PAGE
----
0
$\begingroup$

I have a redox reaction I found from a chemistry book from the 1970's. Two chemical species are oxidized, the Chromium and Iodine.

$\ce{CrI3 + KOH + Cl2 -> K2CrO4 + KIO4 +KCl + H2O}$

Hope someone can help on how to balance this.

$\endgroup$

closed as off-topic by Mithoron, aventurin, Jon Custer, Tyberius, pentavalentcarbon Jun 18 '18 at 15:21

This question appears to be off-topic. The users who voted to close gave this specific reason:

If this question can be reworded to fit the rules in the help center, please edit the question.

3
$\begingroup$

Your best bet is to consider the entire reactant $\ce{CrI3}$ as the reducing agent.

The chromium (III) iodide starts out as that compound and gets oxidized to a combination of chromium (VI) (in the chromate) and iodine (VII) (in the periodate) with a ratio of chromium to iodine matching the original compound:

$\ce{CrI3 -> Cr^{VI} + 3 I^{VII}}$

Clearly the originally neutral reactant has been oxidized to atoms having a combined oxidation state of $+27$, so we balance this reaction with $27$ electrons:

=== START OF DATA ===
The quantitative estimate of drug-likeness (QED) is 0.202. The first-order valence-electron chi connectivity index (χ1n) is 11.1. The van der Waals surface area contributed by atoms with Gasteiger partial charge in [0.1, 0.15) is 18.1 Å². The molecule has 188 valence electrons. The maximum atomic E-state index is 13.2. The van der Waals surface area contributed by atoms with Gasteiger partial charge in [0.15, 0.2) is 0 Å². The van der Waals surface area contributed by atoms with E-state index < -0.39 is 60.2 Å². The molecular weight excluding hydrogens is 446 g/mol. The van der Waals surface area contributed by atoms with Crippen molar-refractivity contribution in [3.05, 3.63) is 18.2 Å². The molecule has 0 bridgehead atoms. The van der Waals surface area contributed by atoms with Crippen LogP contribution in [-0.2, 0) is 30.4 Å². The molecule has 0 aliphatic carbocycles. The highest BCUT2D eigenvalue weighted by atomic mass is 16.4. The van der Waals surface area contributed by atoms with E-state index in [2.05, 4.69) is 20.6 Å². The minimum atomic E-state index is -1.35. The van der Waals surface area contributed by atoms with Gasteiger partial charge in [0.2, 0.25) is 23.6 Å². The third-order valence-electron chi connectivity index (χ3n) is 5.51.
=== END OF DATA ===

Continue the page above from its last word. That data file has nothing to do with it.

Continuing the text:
$\ce{CrI3 -> Cr^{VI} + 3 I^{VII} + 27 e^-}$

Each chlorine molecule takes up two of the electrons so the redox ratio must be $\ce{2 CrI3 : 27 Cl2}$. Put those in and balance the remaining compounds as you normally would.

$\endgroup$
  • 1
    $\begingroup$ Hi Oscar, you are correct i believe. I have the answer for this and the lone Cl(2) has mole coefficient of 27. Thanks for these details. I am trying to do this via oxidation number method, so not doing the explicit electron counting. So you are assuming the chromium and Iodine are one compound and it is neutral, but it breaks apart into two things that are charged and are treated together in terms of adding their charges. $\endgroup$ – Palu Jun 17 '18 at 20:53
  • $\begingroup$ Yup, that's how it works. In effect the relevant "oxidation number" in tbe oxidation half reaction is the combination of chromium and iodine (which adds up to 0 before but +27 after the reaction), not either element alone. $\endgroup$ – Oscar Lanzi Jun 17 '18 at 20:56
  • $\begingroup$ I have done disproportionation reactions, its kind of similar, but this one is making my head spin a bit. $\endgroup$ – Palu Jun 17 '18 at 20:59

Not the answer you're looking for? Browse other questions tagged or ask your own question.